This story really makes you think about Hollywood and how things are handled. I loved the addition of the tabloid articles every few chapters. You’d see things from Evelyn’s perspective as they happened and then get the media’s skewed version, almost always more salacious. There’s so much speculation and out-and-out lies told about celebrities, and this book really showcased that. It was sad that Evelyn had to be careful who she trusted, but it was also fascinating how she learned to spin the press to her own advantage on many occasions. I’m not the type to believe anything in tabloids (I don’t actually read them, but I’ve made a game out of reading the ludicrous headlines in a scandalized voice while waiting in line at the grocery store - as you do), but I do see occasional celebrity gossip/news online, and it makes me wonder about some of the things I’ve read and heard about my favourite celebrities. It’ll definitely make me stop and think about certain things I hear from now on.


Before I read this book, I saw several people shelve it under LGBTQ+ on GoodReads, and I was curious. I thought maybe Evelyn had kissed a woman or even had sex with a woman, or that maybe one of her husbands was gay, hence the LGBTQ+ shelving. So I was shocked - pleasantly so - to discover Evelyn Hugo was bisexual. As a bisexual woman myself, I think the storyline was handled well, and I was impressed and pleased with how TJR captured the complexities and nuances of sexuality, and the fact it’s not black and white (as Evelyn once said Celia saw it, depending on whether she loved or hated Evelyn). It was heartbreaking and eye-opening to see how Evelyn and Celia had to hide their relationship for fear it would ruin their careers or possibly even put them in danger. I rooted for them, laughed with them, cried with them. Their relationship was tumultuous, frustrating, passionate, full of heartache and joy, and was ultimately so beautiful and meaningful. I was glad that in the end, Evelyn wanted people to know her true self and who her one true love was.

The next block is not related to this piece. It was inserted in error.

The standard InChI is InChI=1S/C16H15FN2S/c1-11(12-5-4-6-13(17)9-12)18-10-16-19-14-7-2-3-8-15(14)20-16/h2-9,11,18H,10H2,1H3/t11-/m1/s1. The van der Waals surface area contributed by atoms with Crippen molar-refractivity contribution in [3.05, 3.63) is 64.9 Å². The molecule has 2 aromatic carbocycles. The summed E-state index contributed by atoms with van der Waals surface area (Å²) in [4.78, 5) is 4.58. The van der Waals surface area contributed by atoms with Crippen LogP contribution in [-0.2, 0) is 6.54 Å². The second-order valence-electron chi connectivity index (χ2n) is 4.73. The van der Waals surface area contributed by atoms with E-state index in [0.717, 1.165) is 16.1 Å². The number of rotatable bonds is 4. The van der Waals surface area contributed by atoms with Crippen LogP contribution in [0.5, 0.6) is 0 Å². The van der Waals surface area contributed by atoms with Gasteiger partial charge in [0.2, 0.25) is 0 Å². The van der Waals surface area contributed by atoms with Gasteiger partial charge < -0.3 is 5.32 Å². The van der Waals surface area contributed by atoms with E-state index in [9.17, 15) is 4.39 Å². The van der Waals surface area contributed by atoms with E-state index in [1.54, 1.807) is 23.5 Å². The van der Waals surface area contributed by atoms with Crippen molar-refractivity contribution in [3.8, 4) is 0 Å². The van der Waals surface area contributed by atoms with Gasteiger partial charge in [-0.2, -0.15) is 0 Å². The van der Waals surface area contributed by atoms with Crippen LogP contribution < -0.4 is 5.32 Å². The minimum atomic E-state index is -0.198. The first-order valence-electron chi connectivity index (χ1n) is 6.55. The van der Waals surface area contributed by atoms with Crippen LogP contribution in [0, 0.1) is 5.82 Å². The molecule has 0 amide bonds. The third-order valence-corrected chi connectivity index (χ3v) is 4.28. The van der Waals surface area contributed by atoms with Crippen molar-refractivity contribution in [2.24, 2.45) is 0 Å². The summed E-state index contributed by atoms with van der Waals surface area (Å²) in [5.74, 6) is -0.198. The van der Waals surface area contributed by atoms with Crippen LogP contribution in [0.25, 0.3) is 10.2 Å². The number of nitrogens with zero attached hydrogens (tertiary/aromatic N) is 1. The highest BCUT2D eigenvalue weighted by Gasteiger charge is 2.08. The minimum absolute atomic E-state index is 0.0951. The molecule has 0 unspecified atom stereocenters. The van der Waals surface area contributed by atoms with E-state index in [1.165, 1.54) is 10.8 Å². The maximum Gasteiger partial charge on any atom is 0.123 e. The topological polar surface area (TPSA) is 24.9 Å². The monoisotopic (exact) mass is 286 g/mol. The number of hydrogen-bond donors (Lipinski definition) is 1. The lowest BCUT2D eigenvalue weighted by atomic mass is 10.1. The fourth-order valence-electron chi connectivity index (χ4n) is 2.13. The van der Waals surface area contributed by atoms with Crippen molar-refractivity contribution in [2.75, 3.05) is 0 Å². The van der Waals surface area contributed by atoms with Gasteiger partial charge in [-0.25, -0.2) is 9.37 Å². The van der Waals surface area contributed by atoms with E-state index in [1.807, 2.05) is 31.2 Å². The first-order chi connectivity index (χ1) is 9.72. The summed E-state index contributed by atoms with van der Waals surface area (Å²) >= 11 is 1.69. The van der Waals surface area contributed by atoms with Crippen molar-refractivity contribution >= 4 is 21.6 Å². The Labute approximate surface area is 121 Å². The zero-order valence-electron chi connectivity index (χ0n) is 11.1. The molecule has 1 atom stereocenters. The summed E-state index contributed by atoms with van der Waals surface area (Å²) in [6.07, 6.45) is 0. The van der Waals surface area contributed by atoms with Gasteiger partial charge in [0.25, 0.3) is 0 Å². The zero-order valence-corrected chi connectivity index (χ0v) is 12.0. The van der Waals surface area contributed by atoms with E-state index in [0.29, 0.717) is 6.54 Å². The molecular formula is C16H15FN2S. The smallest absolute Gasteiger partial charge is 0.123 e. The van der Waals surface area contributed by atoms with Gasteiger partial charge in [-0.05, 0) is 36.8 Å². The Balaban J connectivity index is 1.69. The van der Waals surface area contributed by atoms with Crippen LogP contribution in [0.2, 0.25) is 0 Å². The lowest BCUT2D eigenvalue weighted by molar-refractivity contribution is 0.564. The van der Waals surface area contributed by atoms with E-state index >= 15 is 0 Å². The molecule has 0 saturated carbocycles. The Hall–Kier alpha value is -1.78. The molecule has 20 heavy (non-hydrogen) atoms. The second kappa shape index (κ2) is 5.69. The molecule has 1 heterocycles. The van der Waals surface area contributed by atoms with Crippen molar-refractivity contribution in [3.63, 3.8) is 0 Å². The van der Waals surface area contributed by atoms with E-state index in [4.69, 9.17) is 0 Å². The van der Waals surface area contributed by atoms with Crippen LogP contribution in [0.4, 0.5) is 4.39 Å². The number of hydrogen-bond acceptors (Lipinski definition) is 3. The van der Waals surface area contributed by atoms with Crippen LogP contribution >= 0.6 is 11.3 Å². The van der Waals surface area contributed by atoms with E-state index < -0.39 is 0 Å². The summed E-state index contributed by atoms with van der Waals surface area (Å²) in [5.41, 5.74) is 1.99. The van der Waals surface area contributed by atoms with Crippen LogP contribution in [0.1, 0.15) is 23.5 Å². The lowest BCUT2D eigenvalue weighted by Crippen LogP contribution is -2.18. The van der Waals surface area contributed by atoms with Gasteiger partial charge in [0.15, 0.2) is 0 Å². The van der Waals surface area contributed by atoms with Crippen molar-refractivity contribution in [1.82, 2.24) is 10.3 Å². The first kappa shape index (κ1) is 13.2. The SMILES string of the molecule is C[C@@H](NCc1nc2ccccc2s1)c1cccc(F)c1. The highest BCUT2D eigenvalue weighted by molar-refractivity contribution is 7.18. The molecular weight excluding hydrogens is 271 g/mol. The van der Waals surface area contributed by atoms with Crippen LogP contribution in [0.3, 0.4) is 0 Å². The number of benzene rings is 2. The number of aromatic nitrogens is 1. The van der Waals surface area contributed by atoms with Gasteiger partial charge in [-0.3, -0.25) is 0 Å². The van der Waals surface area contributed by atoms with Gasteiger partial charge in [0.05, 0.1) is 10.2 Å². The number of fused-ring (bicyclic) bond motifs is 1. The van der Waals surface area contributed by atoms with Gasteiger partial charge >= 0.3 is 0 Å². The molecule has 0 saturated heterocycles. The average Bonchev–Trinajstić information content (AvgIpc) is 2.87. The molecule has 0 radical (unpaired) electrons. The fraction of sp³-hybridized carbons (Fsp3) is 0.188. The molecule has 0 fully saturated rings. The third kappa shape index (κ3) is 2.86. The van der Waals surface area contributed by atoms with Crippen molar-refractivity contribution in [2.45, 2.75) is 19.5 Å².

Words can’t do justice to how impressed I am with Taylor Jenkins Reid’s storytelling abilities. Once again, with The Seven Husbands of Evelyn Hugo, she has blown me away. This is an emotional story with characters that leap off the pages. If you’re looking for a unique, fast-paced, compelling story with plenty of twists, I highly recommend The Seven Husbands of Evelyn Hugo.

{My review of Forever, Interrupted || My review of After I Do || My review of Maybe in Another Life || My review of One True Loves}

Have you read The Seven Husbands of Evelyn Hugo? What did you think? If you haven't read it, do you plan to? Have you read any of Taylor Jenkins Reid's other books? If you could read a biography about any celebrity, who would it be?{Instagram || Facebook || Twitter || GoodReads || Pinterest}